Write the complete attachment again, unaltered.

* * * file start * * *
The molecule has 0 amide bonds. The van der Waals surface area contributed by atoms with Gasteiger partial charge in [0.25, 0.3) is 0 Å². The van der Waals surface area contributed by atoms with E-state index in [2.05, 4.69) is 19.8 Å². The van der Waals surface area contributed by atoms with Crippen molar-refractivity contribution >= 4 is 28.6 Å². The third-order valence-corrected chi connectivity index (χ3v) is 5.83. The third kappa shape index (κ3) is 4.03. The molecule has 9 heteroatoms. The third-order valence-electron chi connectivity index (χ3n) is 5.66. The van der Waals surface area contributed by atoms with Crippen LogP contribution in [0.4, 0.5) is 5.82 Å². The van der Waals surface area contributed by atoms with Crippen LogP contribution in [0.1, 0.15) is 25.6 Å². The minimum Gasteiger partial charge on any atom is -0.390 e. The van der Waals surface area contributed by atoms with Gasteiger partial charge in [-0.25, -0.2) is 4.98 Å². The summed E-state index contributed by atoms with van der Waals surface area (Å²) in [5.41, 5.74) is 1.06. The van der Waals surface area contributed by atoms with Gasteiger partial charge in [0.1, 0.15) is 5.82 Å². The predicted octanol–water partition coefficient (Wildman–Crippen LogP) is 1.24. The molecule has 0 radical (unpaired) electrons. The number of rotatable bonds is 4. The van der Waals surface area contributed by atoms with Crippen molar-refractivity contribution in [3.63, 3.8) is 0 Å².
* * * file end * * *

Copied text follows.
The molecule has 0 amide bonds. The van der Waals surface area contributed by atoms with Gasteiger partial charge in [0.25, 0.3) is 0 Å². The van der Waals surface area contributed by atoms with E-state index in [2.05, 4.69) is 19.8 Å². The van der Waals surface area contributed by atoms with Crippen molar-refractivity contribution >= 4 is 28.6 Å². The third-order valence-corrected chi connectivity index (χ3v) is 5.83. The third kappa shape index (κ3) is 4.03. The molecule has 9 heteroatoms. The third-order valence-electron chi connectivity index (χ3n) is 5.66. The van der Waals surface area contributed by atoms with Crippen LogP contribution in [0.4, 0.5) is 5.82 Å². The van der Waals surface area contributed by atoms with Crippen LogP contribution in [0.1, 0.15) is 25.6 Å². The minimum Gasteiger partial charge on any atom is -0.390 e. The van der Waals surface area contributed by atoms with Gasteiger partial charge in [-0.25, -0.2) is 4.98 Å². The summed E-state index contributed by atoms with van der Waals surface area (Å²) in [5.41, 5.74) is 1.06. The van der Waals surface area contributed by atoms with Gasteiger partial charge in [0.1, 0.15) is 5.82 Å². The predicted octanol–water partition coefficient (Wildman–Crippen LogP) is 1.24. The molecule has 0 radical (unpaired) electrons. The number of rotatable bonds is 4. The van der Waals surface area contributed by atoms with Crippen molar-refractivity contribution in [3.63, 3.8) is 0 Å².